“I’m an architect with capital A. Being a woman has nothing to do with it.”- Chloethiel Woodard Smith
Architecture is an age-old profession practised by men and women alike. Yet, the arguments of gender parity and lack of recognition of women in architecture are as prevalent today as they were fifty years ago. Women have not only broken free from stereotypes but also excelled at what they set out to do. They are fearless, inspirational, pioneers, and are changing the world with their influential ideologies and methods. In this article, we will discuss the growth and achievements of one such exceptional female architect, Mikyoung Kim
Born to Korean parents in Connecticut, Mikyoung was a pianist since 6 years of age. She continued her passion by studying sculpture and music at Oberlin College and performing the piano at Oberlin Conservatory. Little did she know then that life had other plans for her. Whilst in her early twenties, she developed tendonitis which forced her to reexamine her career. She thereby studied landscape architecture at Harvard Graduate School of Design along with exhibiting sculptures, artwork, and videos at the Massachusetts Institute of Technology.
After graduating, she commenced her practice called Mikyoung Kim Design in Boston. With her backdrop in both art and music, Kim’s work is an amalgamation of the art of design with the science of resiliency, seamlessly generating human-centred spaces. In a period of a little over twenty years, this women-headed landscape and urban design firm have managed to generate an extraordinary body of work designing culturally significant projects while at the same time addressing pertinent environmental and social issues. The firm has won copious accolades on international platforms commemorating its innovation and contribution to the world of landscape architecture.
Kim’s prior experiences as a sculptor and classical training in music have enabled her out-of-the-box thinking and unearthing novel ways to communicate her ideas. Her designs are a depiction of how landscape architecture can be a poetic art, promote a sense of playfulness while also discussing pressing issues, and instigating deep thinking.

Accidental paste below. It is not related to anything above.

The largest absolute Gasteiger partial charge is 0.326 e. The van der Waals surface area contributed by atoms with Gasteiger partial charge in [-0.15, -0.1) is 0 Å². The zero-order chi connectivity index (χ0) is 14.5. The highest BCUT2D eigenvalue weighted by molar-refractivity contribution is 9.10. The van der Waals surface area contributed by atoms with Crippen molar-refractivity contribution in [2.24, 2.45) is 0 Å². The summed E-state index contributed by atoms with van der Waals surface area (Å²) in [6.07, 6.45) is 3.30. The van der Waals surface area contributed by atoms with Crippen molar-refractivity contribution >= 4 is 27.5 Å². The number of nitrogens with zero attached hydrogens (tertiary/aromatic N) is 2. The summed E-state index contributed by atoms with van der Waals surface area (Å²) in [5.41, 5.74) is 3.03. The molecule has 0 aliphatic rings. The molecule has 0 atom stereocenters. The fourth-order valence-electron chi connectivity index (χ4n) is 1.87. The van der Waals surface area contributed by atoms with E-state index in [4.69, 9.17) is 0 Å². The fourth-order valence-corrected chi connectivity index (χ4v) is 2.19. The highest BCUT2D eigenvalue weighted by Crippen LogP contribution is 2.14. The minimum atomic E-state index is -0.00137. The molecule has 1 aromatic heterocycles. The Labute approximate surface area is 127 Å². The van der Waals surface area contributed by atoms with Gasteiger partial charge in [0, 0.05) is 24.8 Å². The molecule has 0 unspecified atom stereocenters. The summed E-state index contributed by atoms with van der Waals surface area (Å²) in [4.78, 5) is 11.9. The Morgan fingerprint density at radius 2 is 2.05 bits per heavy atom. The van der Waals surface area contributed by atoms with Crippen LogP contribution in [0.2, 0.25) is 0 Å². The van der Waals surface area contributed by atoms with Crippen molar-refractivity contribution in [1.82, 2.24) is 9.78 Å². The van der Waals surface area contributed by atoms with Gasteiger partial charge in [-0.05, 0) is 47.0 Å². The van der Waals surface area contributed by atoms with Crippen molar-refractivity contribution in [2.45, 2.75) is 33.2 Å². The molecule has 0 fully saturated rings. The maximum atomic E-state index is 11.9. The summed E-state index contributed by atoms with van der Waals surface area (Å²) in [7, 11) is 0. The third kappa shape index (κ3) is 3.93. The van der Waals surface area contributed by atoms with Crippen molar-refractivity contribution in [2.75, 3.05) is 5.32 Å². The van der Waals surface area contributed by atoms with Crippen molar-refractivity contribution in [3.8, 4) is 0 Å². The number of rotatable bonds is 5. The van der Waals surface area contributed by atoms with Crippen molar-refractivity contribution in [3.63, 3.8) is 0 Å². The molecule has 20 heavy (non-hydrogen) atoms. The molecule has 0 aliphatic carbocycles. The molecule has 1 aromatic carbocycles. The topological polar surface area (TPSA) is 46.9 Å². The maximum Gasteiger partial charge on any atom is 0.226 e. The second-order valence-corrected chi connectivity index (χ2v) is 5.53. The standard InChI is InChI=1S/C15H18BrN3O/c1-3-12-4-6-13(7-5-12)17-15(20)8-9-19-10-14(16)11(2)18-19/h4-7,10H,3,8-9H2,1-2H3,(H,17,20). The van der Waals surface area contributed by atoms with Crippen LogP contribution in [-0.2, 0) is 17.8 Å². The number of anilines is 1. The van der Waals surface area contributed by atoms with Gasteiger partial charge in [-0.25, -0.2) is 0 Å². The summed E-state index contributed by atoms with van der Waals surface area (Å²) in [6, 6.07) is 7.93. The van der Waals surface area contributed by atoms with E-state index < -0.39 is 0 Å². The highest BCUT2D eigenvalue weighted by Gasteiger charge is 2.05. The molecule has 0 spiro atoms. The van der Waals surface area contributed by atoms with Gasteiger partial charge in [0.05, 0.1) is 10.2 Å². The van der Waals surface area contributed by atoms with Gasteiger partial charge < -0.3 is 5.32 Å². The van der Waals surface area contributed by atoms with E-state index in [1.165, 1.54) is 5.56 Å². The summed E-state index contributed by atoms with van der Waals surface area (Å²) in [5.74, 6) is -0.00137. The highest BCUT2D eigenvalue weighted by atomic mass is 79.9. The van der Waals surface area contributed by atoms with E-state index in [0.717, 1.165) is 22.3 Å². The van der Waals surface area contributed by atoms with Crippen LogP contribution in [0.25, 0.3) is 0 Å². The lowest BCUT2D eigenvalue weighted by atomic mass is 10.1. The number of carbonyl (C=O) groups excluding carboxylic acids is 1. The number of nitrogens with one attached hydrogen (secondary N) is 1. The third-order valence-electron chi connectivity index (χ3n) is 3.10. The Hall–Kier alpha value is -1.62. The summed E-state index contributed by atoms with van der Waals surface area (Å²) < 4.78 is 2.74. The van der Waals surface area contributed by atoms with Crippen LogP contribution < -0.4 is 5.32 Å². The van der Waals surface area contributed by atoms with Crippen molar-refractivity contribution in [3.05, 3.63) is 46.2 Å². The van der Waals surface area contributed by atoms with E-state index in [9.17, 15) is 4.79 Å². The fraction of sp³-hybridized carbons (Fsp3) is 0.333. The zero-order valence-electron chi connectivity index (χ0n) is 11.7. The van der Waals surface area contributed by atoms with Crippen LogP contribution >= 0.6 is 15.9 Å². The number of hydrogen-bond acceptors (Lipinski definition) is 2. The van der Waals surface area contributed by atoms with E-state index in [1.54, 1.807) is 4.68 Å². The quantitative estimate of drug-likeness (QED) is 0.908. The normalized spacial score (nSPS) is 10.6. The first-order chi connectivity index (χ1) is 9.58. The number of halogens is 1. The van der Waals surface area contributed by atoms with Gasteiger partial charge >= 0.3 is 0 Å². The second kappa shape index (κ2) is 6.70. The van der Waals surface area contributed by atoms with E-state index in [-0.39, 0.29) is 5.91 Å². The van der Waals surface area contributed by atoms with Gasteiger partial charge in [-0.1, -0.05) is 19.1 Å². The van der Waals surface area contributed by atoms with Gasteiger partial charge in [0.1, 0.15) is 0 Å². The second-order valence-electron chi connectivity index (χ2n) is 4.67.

The award-winning architect believes in the importance of “resiliency, restoration, and creative thinking“(Mikyoung Kim, 2018). Her firm seeks to discover the identity of the project rather than focusing on the end product. They work through a collaborative process, involving the inputs of the client, the relevant environmental issues, the process of designing, and consistent engagement with the community. In Kim’s own words,” It’s important to me that with our designs we create communities where people who don’t know each other can start conversations.” (Mikyoung Kim, 2019). Each of her projects aims to strike a balance between novelty and innovation, addressing resiliency issues and creating an iconic or memorable piece of work.
One of her most notable projects is the ChonGae Canal restoration in Seoul, South Korea. Kim won this transformative project through an international design competition. The main requirement of the project was to restore seven miles of Seoul’s historic waterways which had been covered with a highway since the 1960s.
The design consisted of a two-tier water feature and served as a public amenity. Though her design of a vibrant public plaza along the canal received worldwide acclaim and appreciation, a few Korean associations criticized the operation for its high costs and no real impact on the ecological health of the city. They contend that the design neither fostered the development of the city nor created a compelling landmark to represent the city, one of the major goals of the Seoul city administration for the project.
Amidst extensive awareness of the health and wellness benefits of landscape architecture, people nowadays are embracing greenery and rejoicing with nature. In light of this growing appreciation for landscape, Mikyoung Kim and her firm designed the Chicago Botanic Gardens Learning Campus in Chicago, Illinois.
The project spread over 6 acres of lush green land aimed to create a vibrant community for families and a learning environment for children, boosting multi-sensory engagement. The regenerative horticulture centre braids together multiple landscape taxonomies: an upland play mound area, a fountain fed from an ancient lake, willow tunnels, logs to climb in, and stone water runnel. The campus encourages visitors to converse with the natural world and offers expansive land for revitalizing the mind and body.
Kim’s expertise with sculptural installations came in extremely handy in her design for the Exhale Project at 140 West Plaza. An installation transforming water into a fog-like state was created providing a much needed public forum for play and rejuvenating the town. Based on the concept of stormwater, the design had to deal with the extremely hot climate of the region, during summers. To tackle this problem, an inventive design that “exhales” the water, thereby, lowering the ambient temperature of the surrounding area, is devised. The installation acts as a conversation piece for the visitors, compelling them to sit and watch in awe and wonderment.
Mikyoung Kim’s multifaceted portfolio of projects depict her voluminous understanding of spaces and the significance of proximity to nature. Each of her designs has a unique characteristic and a copious user base. She is an archetype of someone who broke the glass ceiling and continues to do so every day.
“Women are the real architects of society.” -Harriet Beacher Stowe
The call is consequently to entrust women breaking the set patriarchal rules, imbue intersectional feminism and empower young oppressed girls aspiring to pursue architecture the world over.